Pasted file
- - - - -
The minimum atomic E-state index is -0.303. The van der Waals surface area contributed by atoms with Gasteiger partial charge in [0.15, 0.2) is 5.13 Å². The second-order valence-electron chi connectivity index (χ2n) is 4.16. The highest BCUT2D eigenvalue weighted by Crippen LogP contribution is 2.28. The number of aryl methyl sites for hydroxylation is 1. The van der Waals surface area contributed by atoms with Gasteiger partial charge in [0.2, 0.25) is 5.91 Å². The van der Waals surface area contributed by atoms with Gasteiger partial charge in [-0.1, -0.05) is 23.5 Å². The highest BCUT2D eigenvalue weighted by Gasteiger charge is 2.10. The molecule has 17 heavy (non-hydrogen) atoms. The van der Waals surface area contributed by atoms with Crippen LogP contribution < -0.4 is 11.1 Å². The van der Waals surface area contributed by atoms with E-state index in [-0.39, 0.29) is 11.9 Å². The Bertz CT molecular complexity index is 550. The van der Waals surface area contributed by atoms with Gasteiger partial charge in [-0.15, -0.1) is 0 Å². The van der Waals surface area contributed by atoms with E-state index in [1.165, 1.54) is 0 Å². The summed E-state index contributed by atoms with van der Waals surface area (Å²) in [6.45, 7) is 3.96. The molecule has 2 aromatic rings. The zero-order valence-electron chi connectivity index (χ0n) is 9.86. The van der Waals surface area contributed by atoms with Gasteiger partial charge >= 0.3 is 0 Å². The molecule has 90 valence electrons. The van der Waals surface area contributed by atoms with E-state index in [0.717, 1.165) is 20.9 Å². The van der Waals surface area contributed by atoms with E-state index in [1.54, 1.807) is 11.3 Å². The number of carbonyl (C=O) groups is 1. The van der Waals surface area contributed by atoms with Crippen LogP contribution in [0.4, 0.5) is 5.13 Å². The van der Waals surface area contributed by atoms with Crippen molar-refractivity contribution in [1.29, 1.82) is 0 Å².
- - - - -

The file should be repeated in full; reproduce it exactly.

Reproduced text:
The minimum atomic E-state index is -0.303. The van der Waals surface area contributed by atoms with Gasteiger partial charge in [0.15, 0.2) is 5.13 Å². The second-order valence-electron chi connectivity index (χ2n) is 4.16. The highest BCUT2D eigenvalue weighted by Crippen LogP contribution is 2.28. The number of aryl methyl sites for hydroxylation is 1. The van der Waals surface area contributed by atoms with Gasteiger partial charge in [0.2, 0.25) is 5.91 Å². The van der Waals surface area contributed by atoms with Gasteiger partial charge in [-0.1, -0.05) is 23.5 Å². The highest BCUT2D eigenvalue weighted by Gasteiger charge is 2.10. The molecule has 17 heavy (non-hydrogen) atoms. The van der Waals surface area contributed by atoms with Crippen LogP contribution < -0.4 is 11.1 Å². The van der Waals surface area contributed by atoms with E-state index in [-0.39, 0.29) is 11.9 Å². The Bertz CT molecular complexity index is 550. The van der Waals surface area contributed by atoms with Gasteiger partial charge in [-0.15, -0.1) is 0 Å². The van der Waals surface area contributed by atoms with E-state index in [1.165, 1.54) is 0 Å². The summed E-state index contributed by atoms with van der Waals surface area (Å²) in [6.45, 7) is 3.96. The molecule has 2 aromatic rings. The zero-order valence-electron chi connectivity index (χ0n) is 9.86. The van der Waals surface area contributed by atoms with Gasteiger partial charge >= 0.3 is 0 Å². The molecule has 90 valence electrons. The van der Waals surface area contributed by atoms with E-state index in [0.717, 1.165) is 20.9 Å². The van der Waals surface area contributed by atoms with E-state index in [1.54, 1.807) is 11.3 Å². The number of carbonyl (C=O) groups is 1. The van der Waals surface area contributed by atoms with Crippen LogP contribution in [0.4, 0.5) is 5.13 Å². The van der Waals surface area contributed by atoms with Crippen molar-refractivity contribution in [1.29, 1.82) is 0 Å².